Lee Zimmer's bandsaw
Lee Zimmer writes:
I am one of your many fans and your website is my favorite. I decided last year to attempt to build some of your creations. The first thing I built was your 16" bandsaw. It didn't wind up looking like yours exactly. I built the frame from old barn rafters and the rest from glued up oak pallet wood pieces. When it was finished I liked the look of the exposed wood so much, especially the wheels, I couldn't cover it up so I just built modified blade guards.
Thanks Matthias, I have wanted a woodworking shop for a long time. Now that I have one I can enjoy the remainder of my retirement populating it with your creations.
The reason I used solid oak wheels is because that is the material I had on hand and it was free. One of the things that impresses me about you and your approach to woodworking is your attitude towards simplicity and economy of resources. Being retired, I am all for those things. It is fun to build a useful tool or jig from scavenged materials.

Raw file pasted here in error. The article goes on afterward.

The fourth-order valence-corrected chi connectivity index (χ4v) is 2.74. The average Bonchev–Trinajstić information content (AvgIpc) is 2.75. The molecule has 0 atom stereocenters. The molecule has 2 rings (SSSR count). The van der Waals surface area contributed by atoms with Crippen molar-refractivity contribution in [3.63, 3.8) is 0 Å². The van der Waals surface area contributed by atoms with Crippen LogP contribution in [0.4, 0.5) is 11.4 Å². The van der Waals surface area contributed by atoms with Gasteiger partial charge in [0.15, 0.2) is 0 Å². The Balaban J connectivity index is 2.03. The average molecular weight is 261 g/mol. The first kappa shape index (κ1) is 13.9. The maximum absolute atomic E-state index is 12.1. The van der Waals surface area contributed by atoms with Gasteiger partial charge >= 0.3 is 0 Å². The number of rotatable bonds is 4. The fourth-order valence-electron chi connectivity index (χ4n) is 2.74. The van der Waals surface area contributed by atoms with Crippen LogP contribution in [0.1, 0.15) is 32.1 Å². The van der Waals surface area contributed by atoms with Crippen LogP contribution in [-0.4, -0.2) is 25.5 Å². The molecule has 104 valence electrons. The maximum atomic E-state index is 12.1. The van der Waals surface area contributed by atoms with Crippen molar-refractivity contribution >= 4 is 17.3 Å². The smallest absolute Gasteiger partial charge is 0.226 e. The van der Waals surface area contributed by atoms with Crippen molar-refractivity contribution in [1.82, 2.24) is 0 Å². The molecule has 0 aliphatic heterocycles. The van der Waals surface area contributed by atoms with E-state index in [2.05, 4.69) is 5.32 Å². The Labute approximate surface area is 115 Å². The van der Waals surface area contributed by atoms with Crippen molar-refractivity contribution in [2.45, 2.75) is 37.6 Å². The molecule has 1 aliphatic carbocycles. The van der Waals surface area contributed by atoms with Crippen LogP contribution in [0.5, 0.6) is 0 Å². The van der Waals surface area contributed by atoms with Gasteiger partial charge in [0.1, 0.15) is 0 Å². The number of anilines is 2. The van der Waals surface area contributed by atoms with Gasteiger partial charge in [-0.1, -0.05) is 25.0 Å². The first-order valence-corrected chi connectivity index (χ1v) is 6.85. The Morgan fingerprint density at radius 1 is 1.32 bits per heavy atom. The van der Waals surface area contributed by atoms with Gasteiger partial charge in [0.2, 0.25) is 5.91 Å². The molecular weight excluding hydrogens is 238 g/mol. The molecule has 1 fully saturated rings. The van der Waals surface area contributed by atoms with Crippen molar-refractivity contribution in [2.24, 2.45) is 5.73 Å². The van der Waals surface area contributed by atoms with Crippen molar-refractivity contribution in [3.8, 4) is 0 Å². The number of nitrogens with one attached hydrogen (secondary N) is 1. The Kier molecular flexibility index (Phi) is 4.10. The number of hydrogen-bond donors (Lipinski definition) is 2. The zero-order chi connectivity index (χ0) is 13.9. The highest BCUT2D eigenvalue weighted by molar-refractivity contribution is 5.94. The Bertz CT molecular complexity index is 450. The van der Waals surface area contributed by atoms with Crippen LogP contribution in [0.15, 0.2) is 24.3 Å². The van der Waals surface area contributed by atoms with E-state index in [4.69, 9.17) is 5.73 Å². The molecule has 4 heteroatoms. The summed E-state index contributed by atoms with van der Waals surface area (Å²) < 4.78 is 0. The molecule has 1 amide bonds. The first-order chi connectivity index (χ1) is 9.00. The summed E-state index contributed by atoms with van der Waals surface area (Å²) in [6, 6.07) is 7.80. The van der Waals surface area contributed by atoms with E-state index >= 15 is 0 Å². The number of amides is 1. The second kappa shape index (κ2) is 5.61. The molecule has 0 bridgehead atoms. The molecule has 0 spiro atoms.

Your point about seasonal expansion and contraction of my solid wheels is well taken. However, I had the foresight when we built our home and shop to heat it with radiant floor heat. My shop temperature stays between 60°F and 75°F year round so I think that may mitigate the potential shrinkage and expansion problem a little.
The frame is made from resawn pine barn rafters. The remainder of the parts including the wheels are made of oak pallet wood. I used 5/8" diameter flange bearings for the wheels.
The tooth brush saw dust remover is low tech but it works. The belt guard, and guard around the bottom wheel is made from 3/16" plywood. The stand is made from more of the barn wood and the 3/16" plywood. The saw just free stands on it's base. I still need to build a drawer to catch the sawdust and another one or two drawers for storage in the base.
Lee also posted about the project on lumberjocks.com: